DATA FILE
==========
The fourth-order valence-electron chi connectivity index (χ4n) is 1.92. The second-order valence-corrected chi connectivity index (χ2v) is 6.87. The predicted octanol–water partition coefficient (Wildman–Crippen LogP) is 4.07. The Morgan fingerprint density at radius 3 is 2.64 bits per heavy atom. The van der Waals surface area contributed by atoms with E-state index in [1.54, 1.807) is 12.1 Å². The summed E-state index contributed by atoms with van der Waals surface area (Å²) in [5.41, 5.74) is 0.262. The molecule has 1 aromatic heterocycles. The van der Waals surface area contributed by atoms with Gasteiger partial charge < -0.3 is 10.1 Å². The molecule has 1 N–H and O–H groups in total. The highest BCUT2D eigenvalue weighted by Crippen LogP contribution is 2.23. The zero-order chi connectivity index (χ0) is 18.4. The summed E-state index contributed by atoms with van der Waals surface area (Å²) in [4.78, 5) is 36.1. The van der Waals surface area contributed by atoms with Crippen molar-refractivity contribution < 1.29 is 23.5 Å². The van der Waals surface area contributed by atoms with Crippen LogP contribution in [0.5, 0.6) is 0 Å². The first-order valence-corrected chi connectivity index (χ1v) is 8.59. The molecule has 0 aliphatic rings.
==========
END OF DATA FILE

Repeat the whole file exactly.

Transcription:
The fourth-order valence-electron chi connectivity index (χ4n) is 1.92. The second-order valence-corrected chi connectivity index (χ2v) is 6.87. The predicted octanol–water partition coefficient (Wildman–Crippen LogP) is 4.07. The Morgan fingerprint density at radius 3 is 2.64 bits per heavy atom. The van der Waals surface area contributed by atoms with E-state index in [1.54, 1.807) is 12.1 Å². The summed E-state index contributed by atoms with van der Waals surface area (Å²) in [5.41, 5.74) is 0.262. The molecule has 1 aromatic heterocycles. The van der Waals surface area contributed by atoms with Gasteiger partial charge < -0.3 is 10.1 Å². The molecule has 1 N–H and O–H groups in total. The highest BCUT2D eigenvalue weighted by Crippen LogP contribution is 2.23. The zero-order chi connectivity index (χ0) is 18.4. The summed E-state index contributed by atoms with van der Waals surface area (Å²) in [4.78, 5) is 36.1. The van der Waals surface area contributed by atoms with Crippen molar-refractivity contribution < 1.29 is 23.5 Å². The van der Waals surface area contributed by atoms with Crippen LogP contribution in [0.5, 0.6) is 0 Å². The first-order valence-corrected chi connectivity index (χ1v) is 8.59. The molecule has 0 aliphatic rings.